The Letter of Repression in Stendhal's Armance

Stendhal's Armance is a tantalizing text. Its focal character, Octave de Malivert, is tormented by something "unspeakable" that is never revealed to the reader.

Diamond, Marie J

New Light on Maurice de Guérin's Poète-Mage: Recently Recovered Lines of 'Vous m'avez invité . . .

Previously unpublished lines of the poem "Vous m'avez invit . . ." cast new light on an obscure and often misunderstood transitional period in Maurice de Guèrin's life and poetic production, 1832-34.

Vest, James M

The Sins of Utopia: Balzac's Le Médecin de campagne

Balzac's Le Médecin de campagne is a peculiar Utopia indeed, more inclined to delve into sorrow than to dwell on joy. What are the reasons for this melancholia?

Testa, Carlo

Emma Bovary's Lost Brother: A Study of Flaubert"s Use of "Minor" Details in the Structure of Madame Bovary

Flaubert's Madame Bovary contains two references by Père Rouault to the death of Emma's older brother that contribute interest to Rouault's characterization and irony to narrative point of view.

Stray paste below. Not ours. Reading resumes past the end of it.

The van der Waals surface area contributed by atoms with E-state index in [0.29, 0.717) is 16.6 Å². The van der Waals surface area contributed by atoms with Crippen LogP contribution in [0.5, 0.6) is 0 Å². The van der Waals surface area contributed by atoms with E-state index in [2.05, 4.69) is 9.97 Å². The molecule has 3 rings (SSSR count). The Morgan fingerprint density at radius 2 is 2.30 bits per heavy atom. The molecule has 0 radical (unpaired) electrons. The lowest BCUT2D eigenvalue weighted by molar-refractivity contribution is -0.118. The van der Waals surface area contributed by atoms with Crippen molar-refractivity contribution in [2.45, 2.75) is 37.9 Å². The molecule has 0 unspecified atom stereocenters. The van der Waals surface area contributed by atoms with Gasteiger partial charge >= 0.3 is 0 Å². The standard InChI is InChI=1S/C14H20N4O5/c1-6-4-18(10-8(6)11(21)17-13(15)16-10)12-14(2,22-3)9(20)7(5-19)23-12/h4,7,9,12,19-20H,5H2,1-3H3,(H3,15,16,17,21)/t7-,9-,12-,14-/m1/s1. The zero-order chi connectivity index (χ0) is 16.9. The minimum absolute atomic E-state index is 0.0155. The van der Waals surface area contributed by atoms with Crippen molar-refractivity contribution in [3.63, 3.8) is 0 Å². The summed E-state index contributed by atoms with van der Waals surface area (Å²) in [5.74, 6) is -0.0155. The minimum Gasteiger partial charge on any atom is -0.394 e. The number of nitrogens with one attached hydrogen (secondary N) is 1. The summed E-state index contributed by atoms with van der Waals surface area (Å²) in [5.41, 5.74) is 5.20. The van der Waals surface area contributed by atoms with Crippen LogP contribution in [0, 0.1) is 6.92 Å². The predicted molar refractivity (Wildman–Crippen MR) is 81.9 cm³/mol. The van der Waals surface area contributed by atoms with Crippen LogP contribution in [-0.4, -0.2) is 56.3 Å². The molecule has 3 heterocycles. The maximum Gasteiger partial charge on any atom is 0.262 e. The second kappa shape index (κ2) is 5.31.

Curry, Kristina E., and Larry R. Andrews

Gautier / Baudelaire: homo ludens versus homo duplex

The common notion that Théophile Gautier's writings are somehow those of a failed Baudelaire ignores the essential differences that are inherent in the contrasting constructs of homo ludens (Gautier) and homo duplex (Baudelaire).

Henry, Freeman G

Madeleine séductrice / Théodore séducteur: Rupture et Récon-ciliation dans Mademoiselle de Maupin

When treating the subject of androgyny in Théophile Gautier's Mademoiselle de Maupin (1836), most modern criticism has concentrated on the character of d'Albert instead of on Madeleine de Maupin, who traded her female identity for that of the cava

Mielly, Michelle

George Sand et le troisième sexe

In Indiana (1832), George Sand makes many overt and disguised references to Shakespeare's Ophelia. Ironically, however, the "feminine" and tragic voice echoed most often in Indiana is that of Hamlet himself.

Guidette-Georis, Allison

Chateaubriand au tribunal de Stendhal

Stendhal often expressed his strong dislike of Chateaubriand-the man and his writings, to the point of being unfair. However he continued to read carefully and to mention most of his works.

Bassan, Fernande

Nodier's Post-Revolutionary Poetics of Terror: Thérèse Aubert

Charles Nodier, perhaps more than any other nineteenth-century writer, was haunted by the Terror. Thérèse Aubert, a short story published in 1814, at first seems an incisive critique of the excesses of 1793 and a turn away from the political.

Rice-DeFosse, Mary


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